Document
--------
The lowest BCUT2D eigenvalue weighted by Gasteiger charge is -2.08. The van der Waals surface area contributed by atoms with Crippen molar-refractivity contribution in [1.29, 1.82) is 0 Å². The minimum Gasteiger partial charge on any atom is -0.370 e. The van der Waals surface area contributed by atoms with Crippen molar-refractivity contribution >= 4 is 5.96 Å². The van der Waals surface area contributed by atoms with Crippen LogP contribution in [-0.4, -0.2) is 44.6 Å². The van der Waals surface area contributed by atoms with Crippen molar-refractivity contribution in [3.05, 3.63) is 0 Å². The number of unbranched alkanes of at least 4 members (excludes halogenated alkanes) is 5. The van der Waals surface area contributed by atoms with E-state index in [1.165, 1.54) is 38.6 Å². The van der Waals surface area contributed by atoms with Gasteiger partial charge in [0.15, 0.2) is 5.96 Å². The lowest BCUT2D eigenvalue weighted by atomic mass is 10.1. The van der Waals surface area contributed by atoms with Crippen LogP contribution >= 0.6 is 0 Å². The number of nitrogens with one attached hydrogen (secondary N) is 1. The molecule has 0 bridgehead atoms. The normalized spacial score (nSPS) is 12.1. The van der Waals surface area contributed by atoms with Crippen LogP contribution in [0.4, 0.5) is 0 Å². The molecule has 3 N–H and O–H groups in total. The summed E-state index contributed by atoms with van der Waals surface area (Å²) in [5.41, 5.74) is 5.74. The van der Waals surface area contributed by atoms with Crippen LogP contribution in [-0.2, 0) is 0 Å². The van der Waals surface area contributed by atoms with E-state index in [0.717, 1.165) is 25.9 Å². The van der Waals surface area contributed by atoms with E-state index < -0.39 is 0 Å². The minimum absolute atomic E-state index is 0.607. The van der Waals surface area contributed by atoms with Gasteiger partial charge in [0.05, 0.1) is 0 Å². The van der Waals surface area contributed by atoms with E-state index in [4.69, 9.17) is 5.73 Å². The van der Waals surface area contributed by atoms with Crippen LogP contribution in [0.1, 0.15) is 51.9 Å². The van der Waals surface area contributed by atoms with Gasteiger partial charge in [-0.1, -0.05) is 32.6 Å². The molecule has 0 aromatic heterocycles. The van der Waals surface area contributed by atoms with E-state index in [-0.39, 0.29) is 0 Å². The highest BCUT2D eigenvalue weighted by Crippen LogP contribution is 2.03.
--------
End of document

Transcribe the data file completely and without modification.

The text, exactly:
The lowest BCUT2D eigenvalue weighted by Gasteiger charge is -2.08. The van der Waals surface area contributed by atoms with Crippen molar-refractivity contribution in [1.29, 1.82) is 0 Å². The minimum Gasteiger partial charge on any atom is -0.370 e. The van der Waals surface area contributed by atoms with Crippen molar-refractivity contribution >= 4 is 5.96 Å². The van der Waals surface area contributed by atoms with Crippen LogP contribution in [-0.4, -0.2) is 44.6 Å². The van der Waals surface area contributed by atoms with Crippen molar-refractivity contribution in [3.05, 3.63) is 0 Å². The number of unbranched alkanes of at least 4 members (excludes halogenated alkanes) is 5. The van der Waals surface area contributed by atoms with E-state index in [1.165, 1.54) is 38.6 Å². The van der Waals surface area contributed by atoms with Gasteiger partial charge in [0.15, 0.2) is 5.96 Å². The lowest BCUT2D eigenvalue weighted by atomic mass is 10.1. The van der Waals surface area contributed by atoms with Crippen LogP contribution >= 0.6 is 0 Å². The number of nitrogens with one attached hydrogen (secondary N) is 1. The molecule has 0 bridgehead atoms. The normalized spacial score (nSPS) is 12.1. The van der Waals surface area contributed by atoms with Crippen LogP contribution in [0.4, 0.5) is 0 Å². The molecule has 3 N–H and O–H groups in total. The summed E-state index contributed by atoms with van der Waals surface area (Å²) in [5.41, 5.74) is 5.74. The van der Waals surface area contributed by atoms with Crippen LogP contribution in [-0.2, 0) is 0 Å². The van der Waals surface area contributed by atoms with E-state index in [0.717, 1.165) is 25.9 Å². The van der Waals surface area contributed by atoms with E-state index < -0.39 is 0 Å². The minimum absolute atomic E-state index is 0.607. The van der Waals surface area contributed by atoms with Gasteiger partial charge in [0.05, 0.1) is 0 Å². The van der Waals surface area contributed by atoms with E-state index in [4.69, 9.17) is 5.73 Å². The van der Waals surface area contributed by atoms with Crippen LogP contribution in [0.1, 0.15) is 51.9 Å². The van der Waals surface area contributed by atoms with Gasteiger partial charge in [-0.1, -0.05) is 32.6 Å². The molecule has 0 aromatic heterocycles. The van der Waals surface area contributed by atoms with E-state index in [-0.39, 0.29) is 0 Å². The highest BCUT2D eigenvalue weighted by Crippen LogP contribution is 2.03.